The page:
Nigel Mansell took a dig at modern day F1 drivers, the 1992 world champion insisting the lack of physical challenges posed by today's cars leaves them looking like they've "come out of a hair salon" at the end of a race.
During his career at the pinnacle of motorsport, Mansell was confronted with the perils of F1's turbo era and ground-effect cars, a period when a simple mistake could lead to terminal consequences for drivers.
Given the stark contrasts that exist between eras on so many levels, the 31-time Grand Prix winner is reluctant to compare drivers from different periods of history.
But Mansell believes six-time world champion Lewis Hamilton would have fared well in the 1980s and early 90s.
"Lewis would have done well in those circumstances, but it is very, very difficult to compare eras," the 66-year-old F1 legend told the Daily Mail.
"Then so many brilliant drivers had a simple accident and broke their legs or arms, or whatever and couldn’t continue their careers. Now good drivers make heinous mistakes and don’t get injured.
"They barely sweat in the car. At the end of the race, it’s as if they have just come out of a hair salon.
"The beautiful thing in my day was if you had done 180 Grands Prix and you were still alive you patted yourself on the back and said you had a great career."
Mansell believes Hamilton's resounding success in the sport is the result of his talent but also of his massively successful association with Mercedes.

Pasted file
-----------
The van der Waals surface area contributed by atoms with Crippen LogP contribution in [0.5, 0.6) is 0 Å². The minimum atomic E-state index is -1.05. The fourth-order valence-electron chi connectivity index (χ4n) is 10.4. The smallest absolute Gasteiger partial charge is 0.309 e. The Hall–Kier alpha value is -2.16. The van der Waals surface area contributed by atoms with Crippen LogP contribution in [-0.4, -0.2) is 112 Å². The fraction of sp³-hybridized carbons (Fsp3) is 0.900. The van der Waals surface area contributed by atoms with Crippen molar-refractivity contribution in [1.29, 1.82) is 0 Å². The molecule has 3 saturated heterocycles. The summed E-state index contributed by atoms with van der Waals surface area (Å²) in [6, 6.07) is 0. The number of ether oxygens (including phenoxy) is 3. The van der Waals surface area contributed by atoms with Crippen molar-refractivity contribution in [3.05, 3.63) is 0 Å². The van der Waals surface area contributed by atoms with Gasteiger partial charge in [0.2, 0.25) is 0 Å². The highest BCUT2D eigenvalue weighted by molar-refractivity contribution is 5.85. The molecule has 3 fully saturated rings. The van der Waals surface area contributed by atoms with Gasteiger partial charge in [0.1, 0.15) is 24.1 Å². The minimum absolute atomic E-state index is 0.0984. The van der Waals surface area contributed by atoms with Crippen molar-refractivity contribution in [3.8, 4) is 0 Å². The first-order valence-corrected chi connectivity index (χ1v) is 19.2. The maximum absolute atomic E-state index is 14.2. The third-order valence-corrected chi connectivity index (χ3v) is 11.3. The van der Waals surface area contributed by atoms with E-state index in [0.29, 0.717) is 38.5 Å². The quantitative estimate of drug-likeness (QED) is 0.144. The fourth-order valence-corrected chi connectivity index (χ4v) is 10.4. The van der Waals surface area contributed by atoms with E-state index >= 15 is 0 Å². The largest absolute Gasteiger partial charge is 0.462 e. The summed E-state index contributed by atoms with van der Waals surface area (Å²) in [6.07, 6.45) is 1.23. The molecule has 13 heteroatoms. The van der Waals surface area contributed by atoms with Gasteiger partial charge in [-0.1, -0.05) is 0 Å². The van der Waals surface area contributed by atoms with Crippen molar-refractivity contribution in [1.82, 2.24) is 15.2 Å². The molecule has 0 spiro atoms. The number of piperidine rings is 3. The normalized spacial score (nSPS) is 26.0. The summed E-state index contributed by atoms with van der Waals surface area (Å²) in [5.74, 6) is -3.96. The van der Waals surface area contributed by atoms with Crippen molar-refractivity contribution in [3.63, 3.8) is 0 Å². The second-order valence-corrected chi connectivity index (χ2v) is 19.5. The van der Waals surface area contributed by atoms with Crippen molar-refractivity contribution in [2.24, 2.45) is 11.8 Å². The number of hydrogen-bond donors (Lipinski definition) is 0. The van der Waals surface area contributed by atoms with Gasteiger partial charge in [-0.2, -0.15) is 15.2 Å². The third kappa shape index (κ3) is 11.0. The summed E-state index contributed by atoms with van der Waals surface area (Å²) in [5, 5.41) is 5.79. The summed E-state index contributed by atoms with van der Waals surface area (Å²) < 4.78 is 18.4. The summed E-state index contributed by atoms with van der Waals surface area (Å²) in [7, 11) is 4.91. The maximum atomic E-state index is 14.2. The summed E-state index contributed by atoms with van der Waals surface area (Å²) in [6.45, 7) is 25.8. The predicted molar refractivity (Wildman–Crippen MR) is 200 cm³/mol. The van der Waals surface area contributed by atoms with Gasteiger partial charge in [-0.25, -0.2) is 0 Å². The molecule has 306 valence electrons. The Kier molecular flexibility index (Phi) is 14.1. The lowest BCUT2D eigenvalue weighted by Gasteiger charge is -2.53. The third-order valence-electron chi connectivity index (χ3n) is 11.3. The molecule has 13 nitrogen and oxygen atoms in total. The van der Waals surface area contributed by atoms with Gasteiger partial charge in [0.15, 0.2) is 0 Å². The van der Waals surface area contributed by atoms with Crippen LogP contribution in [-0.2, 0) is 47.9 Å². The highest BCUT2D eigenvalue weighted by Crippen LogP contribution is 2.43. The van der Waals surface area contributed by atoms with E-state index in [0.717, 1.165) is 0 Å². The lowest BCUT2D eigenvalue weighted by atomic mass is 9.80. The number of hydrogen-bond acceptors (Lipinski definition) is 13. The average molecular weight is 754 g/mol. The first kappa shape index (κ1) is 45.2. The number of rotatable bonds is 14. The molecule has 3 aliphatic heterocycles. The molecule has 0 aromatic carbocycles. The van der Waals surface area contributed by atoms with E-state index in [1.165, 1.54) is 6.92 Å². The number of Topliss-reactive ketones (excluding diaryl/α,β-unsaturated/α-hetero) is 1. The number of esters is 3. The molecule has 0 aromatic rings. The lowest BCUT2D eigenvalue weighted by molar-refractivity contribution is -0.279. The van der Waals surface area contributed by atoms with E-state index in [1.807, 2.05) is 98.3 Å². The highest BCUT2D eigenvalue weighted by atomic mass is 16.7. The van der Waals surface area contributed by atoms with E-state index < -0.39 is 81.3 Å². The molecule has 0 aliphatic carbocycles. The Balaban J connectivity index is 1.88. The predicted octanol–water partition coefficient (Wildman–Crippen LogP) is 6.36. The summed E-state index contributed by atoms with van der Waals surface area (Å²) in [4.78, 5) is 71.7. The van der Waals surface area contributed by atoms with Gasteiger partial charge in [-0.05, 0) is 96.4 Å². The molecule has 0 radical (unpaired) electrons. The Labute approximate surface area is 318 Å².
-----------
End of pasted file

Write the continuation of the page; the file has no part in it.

"What an opportunity he has been given from a very early age," added the former Ferrari and Williams driver.
"Like Michael Schumacher he has had the incredible support from manufacturers to demonstrate his abilities. He won his first World Championship with McLaren and then went straight to a team where he won another five.
"History will depict him as one of the greatest drivers, if not the greatest driver, in the history of our country.
"There is no reason why he can’t win a seventh or eighth world championship before he retires."
Still, Mansell would put the great Juan Manuel Fangio at the top of his "all time greats" list.
"I always say Fangio because those who drove in that era — and I think Lewis would agree — were the true heroes because they had no seat belts, no proper helmets, no proper goggles and at times no gloves," he contended.
"They had a fuel tank between their legs and if you had an accident it was 50-50 whether you were thrown free or died.
"But Lewis is doing fine. Everybody who gets that level of adulation gets a lot of advice. He just has to keep his feet on the ground, make his own decisions and be happy with them."